Dear Wife I once more sit down by an old box to write you a few lines to let you know that I am well and I hope when thees few lines comes to hand they will find you and familey well. Ive no nuse that would interest you. We hav ben on the march from Monroe to this place 9 days. We wont stay hear long. I dont know where we will go. McCullchs brigade is a hed of us. I understand that they hav crossed the river and gone on down to grantico . I dont know what is their motive. We may go out beyan there a peace and strike camps a while or we may go down on Burfers bay to reenforce General Talor. We understand that the feds are crouding him. He had a fight not long since he whipped them. I understand we allwais whip but the feds holds the ground. When you hear of a fight at any time and at any place you may know that we whipped the fight but it appears that we allways hav to skiddaddle. The men in this armey is the worst out of heart you ever saw and the worst whipped. They hav giv up all hops of us gaining our independance. That is the privats. The officers want say that we are whipped. They dont want the ware to end. There big pay would stop if it was to. The soldiers has commenced deserting again. We hav verry tight orders to obey and there is no talk of furlowes. They say it was part of the contract when they was sworn in which it was. They was to hav 60 days furlow in each and every year and they say if they cant get it they will take a spanish one. There has about 15 left our brigade since the fall of vicksburg. I heard just know that 5 left Waterhouses regament last night. Lots of the men is about nakeed and if they cant get close they will be obligeed to go home after them. If you see any boddy that is comeing to our regament send me too boots. Ben Jones wrote to uncle Wade to come after Henry if he comes and hasent started. When you get this you can send them by him. I wish I could come and get them my self but wishing dont do any good. I cant get a letter from you much less hear from you. I wish you could see me this eavning. I am so black and dirty. You couldent tell what my close is made of and I havent no time to wash them and no soap and no pot but I hope it want be so long. When you get this write direct yours to W. E. Stoker Capt. Duncans Co. Cubersons Reg. Haus. Brigade Walkers division Shreveport. L. a. and they will be apt to come. We move about so much the letters gets lost. Write every thing you know and when you write that then let me know if any more of the women has ben playing leapfrog and lizzard with the men. If they are fond of the gaim and they havent got any boddy to play with them tell them to send over after us. We want to play that sort of a gaim the worst sort. Giv my best respects to all inquireing friends and receiv more than dubble portion for your self. Dont forget to kiss priscilla for me and Ile be sure not to forget to return the compliment if I am spaired to get home. Nothing more. W. E. Stoker to E. E. Stoker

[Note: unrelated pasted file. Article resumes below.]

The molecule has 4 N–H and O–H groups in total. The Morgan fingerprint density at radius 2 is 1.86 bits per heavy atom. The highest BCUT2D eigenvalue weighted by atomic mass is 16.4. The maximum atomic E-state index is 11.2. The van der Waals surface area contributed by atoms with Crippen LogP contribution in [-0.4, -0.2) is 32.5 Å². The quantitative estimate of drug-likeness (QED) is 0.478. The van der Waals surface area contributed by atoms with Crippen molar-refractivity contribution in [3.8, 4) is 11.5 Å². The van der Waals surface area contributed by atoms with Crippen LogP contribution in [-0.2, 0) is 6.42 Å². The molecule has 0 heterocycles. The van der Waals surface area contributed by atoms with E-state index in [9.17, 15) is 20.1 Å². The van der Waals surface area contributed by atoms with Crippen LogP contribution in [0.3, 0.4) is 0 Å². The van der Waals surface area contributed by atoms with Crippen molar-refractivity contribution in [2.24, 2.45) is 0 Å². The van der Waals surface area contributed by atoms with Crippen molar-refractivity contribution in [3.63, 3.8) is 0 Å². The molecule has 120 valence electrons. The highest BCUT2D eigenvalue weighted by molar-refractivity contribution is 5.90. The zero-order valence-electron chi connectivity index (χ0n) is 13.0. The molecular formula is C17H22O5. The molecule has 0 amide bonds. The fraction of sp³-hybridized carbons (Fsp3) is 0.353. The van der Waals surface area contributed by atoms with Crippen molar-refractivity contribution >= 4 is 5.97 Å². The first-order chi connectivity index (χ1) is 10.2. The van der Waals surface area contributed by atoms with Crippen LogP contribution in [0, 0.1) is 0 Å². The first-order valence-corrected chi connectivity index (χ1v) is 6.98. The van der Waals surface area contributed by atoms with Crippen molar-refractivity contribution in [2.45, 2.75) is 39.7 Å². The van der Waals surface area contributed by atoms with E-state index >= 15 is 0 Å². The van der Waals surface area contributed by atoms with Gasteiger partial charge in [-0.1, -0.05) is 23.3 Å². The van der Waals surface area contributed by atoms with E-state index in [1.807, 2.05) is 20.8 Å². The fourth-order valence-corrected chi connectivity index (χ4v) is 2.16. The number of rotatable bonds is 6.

Thus the defeats at Gettysburg and Vicksburg lead to divergent narratives about the future of the Confederacy. Prominent home front voices explain away the terrible losses as only minor setbacks. Yet in the eyes of many soldiers, the war is effectively over. This South-wide clash between hope and despair reshapes the Confederacy during the remainder of the war.

Sources: “Never Despair,” Biblical Recorder, July 29, 1863 (link); Letter, William Elisha Stoker to Elizabeth E. Stoker, July 29, 1863, House Divided, Dickinson College (link)